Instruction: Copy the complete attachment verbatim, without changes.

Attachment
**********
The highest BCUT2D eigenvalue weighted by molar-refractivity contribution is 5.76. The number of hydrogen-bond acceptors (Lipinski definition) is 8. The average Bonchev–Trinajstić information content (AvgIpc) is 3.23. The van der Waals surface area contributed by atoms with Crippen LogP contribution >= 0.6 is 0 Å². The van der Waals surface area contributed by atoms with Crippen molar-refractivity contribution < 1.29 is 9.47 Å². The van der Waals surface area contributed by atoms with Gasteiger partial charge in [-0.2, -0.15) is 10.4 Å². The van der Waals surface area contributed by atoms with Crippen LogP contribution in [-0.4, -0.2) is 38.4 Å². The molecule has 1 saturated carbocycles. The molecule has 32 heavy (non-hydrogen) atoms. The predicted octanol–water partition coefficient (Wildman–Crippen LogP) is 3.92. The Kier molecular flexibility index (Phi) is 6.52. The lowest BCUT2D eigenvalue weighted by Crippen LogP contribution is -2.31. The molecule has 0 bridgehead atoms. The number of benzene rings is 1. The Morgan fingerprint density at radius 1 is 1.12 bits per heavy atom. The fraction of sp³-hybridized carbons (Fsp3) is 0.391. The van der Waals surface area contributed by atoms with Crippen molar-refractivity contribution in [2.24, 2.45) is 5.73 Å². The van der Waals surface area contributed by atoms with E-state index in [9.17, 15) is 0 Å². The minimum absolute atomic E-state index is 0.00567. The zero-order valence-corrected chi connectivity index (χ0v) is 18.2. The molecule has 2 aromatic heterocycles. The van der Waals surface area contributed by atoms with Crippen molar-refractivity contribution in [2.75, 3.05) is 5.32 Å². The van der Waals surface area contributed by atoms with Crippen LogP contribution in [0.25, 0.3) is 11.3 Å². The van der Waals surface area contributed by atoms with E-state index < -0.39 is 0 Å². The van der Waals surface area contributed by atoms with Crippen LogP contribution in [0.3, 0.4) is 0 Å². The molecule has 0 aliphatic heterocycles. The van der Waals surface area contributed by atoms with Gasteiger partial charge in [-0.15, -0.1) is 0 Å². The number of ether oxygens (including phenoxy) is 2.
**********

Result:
The highest BCUT2D eigenvalue weighted by molar-refractivity contribution is 5.76. The number of hydrogen-bond acceptors (Lipinski definition) is 8. The average Bonchev–Trinajstić information content (AvgIpc) is 3.23. The van der Waals surface area contributed by atoms with Crippen LogP contribution >= 0.6 is 0 Å². The van der Waals surface area contributed by atoms with Crippen molar-refractivity contribution < 1.29 is 9.47 Å². The van der Waals surface area contributed by atoms with Gasteiger partial charge in [-0.2, -0.15) is 10.4 Å². The van der Waals surface area contributed by atoms with Crippen LogP contribution in [-0.4, -0.2) is 38.4 Å². The molecule has 1 saturated carbocycles. The molecule has 32 heavy (non-hydrogen) atoms. The predicted octanol–water partition coefficient (Wildman–Crippen LogP) is 3.92. The Kier molecular flexibility index (Phi) is 6.52. The lowest BCUT2D eigenvalue weighted by Crippen LogP contribution is -2.31. The molecule has 0 bridgehead atoms. The number of benzene rings is 1. The Morgan fingerprint density at radius 1 is 1.12 bits per heavy atom. The fraction of sp³-hybridized carbons (Fsp3) is 0.391. The van der Waals surface area contributed by atoms with Crippen molar-refractivity contribution in [2.24, 2.45) is 5.73 Å². The van der Waals surface area contributed by atoms with E-state index in [9.17, 15) is 0 Å². The minimum absolute atomic E-state index is 0.00567. The zero-order valence-corrected chi connectivity index (χ0v) is 18.2. The molecule has 2 aromatic heterocycles. The van der Waals surface area contributed by atoms with Crippen molar-refractivity contribution in [2.75, 3.05) is 5.32 Å². The van der Waals surface area contributed by atoms with Crippen LogP contribution in [0.25, 0.3) is 11.3 Å². The van der Waals surface area contributed by atoms with E-state index < -0.39 is 0 Å². The van der Waals surface area contributed by atoms with Crippen LogP contribution in [0.3, 0.4) is 0 Å². The molecule has 0 aliphatic heterocycles. The van der Waals surface area contributed by atoms with Gasteiger partial charge in [-0.15, -0.1) is 0 Å². The number of ether oxygens (including phenoxy) is 2.